Read our posts about mind

Want to Know Yourself? Take Our Test

Want to Know Yourself? Take Our Test

“If I knew myself, I’d run away,” said Goethe, who, incidentally, was Freud’s favourite writer. You might imagine that knowing yourself would be one of the key goals of psychology.  Often it has not been, however. When I was young one of the most distinguished experimental psychologists of his generation Donald Broadbent told me students should realise it was an illusion that psychology would teach them to know themselves better. Perhaps that’s why a paper on Experiential Self Monitoring which I reported in 1980 made such an impression on me. It was given by E J...
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The Ground Beneath My Feet: a Fear of the Unknown

The Ground Beneath My Feet: a Fear of the Unknown

I was 13 when I had my first panic attack, though I didn’t know what it was then. I was at a café in Biarritz when I got a chicken bone lodged in my throat. My entire body went white hot; I became convinced I was going to die. The blood drained to my feet, every bit of me screamed to get outside, so I walked around the block eating yoghurt until the fear drained away. When we got back to New Zealand, the same white heat would flow through my body again whenever we would go to a café or restaurant. I had to give myself ‘outs.’ Sit facing the door. Don’t order food....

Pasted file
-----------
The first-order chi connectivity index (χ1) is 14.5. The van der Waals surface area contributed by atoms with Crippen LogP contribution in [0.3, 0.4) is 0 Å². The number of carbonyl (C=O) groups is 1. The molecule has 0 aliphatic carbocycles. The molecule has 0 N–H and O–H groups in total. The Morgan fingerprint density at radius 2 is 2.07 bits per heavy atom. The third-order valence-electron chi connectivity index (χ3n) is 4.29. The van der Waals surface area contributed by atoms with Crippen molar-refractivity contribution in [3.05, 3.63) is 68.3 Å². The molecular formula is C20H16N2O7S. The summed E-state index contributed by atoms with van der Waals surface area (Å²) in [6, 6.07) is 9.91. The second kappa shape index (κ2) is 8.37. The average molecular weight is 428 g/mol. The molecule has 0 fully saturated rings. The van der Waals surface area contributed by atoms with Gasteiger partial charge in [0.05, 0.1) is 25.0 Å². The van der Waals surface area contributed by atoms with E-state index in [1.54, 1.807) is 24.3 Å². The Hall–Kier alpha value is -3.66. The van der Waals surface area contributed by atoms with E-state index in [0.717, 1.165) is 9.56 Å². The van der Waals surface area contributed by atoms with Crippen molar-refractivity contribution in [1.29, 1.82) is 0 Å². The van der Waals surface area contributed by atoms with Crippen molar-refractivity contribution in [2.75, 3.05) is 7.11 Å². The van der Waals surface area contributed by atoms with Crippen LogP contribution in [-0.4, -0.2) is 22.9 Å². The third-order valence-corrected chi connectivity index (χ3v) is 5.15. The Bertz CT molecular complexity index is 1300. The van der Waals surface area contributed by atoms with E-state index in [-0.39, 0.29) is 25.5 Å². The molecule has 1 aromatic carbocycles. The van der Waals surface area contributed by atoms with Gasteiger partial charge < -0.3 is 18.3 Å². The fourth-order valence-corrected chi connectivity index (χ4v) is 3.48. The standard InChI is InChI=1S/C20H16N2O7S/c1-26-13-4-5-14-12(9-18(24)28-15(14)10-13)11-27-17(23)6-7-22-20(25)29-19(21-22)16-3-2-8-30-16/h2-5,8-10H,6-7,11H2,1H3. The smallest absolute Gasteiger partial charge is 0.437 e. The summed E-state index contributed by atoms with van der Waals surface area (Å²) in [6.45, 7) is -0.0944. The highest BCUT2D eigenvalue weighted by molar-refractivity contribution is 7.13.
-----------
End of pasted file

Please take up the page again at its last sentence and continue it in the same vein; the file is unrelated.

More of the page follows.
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The Stressed Sex?

The Stressed Sex?

“Women become insane,” opined the Victorian psychiatrist G. Fielding Blandford, “during pregnancy, after parturition, during lactation; at the age when the catamenia (periods) first appear and when they disappear…” Back in the bad old days, it was accepted that women were inherently susceptible to mental illness, due to the imagined intimate connection between brain and reproductive system. For women, read madness. In these sun-lit days of supposed gender-equality, the idea that one sex is more prone to mental illness than the other has become taboo. Wanting...
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Can TV Make Us Happy?

Can TV Make Us Happy?

With the National Television Awards tonight and controversy over television programmes filling the papers again, it might be a good time to look at how the television we watch affects our well-being. Our brains are incredibly susceptible to what we watch, in part because of two bits of biological programming. One is that we’re designed to not waste energy, so sitting down and having information come to us feels easy. The other biological quirk is that new experiences register as stronger than familiar ones, we’re hard-wired to seek out novelty. Television provides us...
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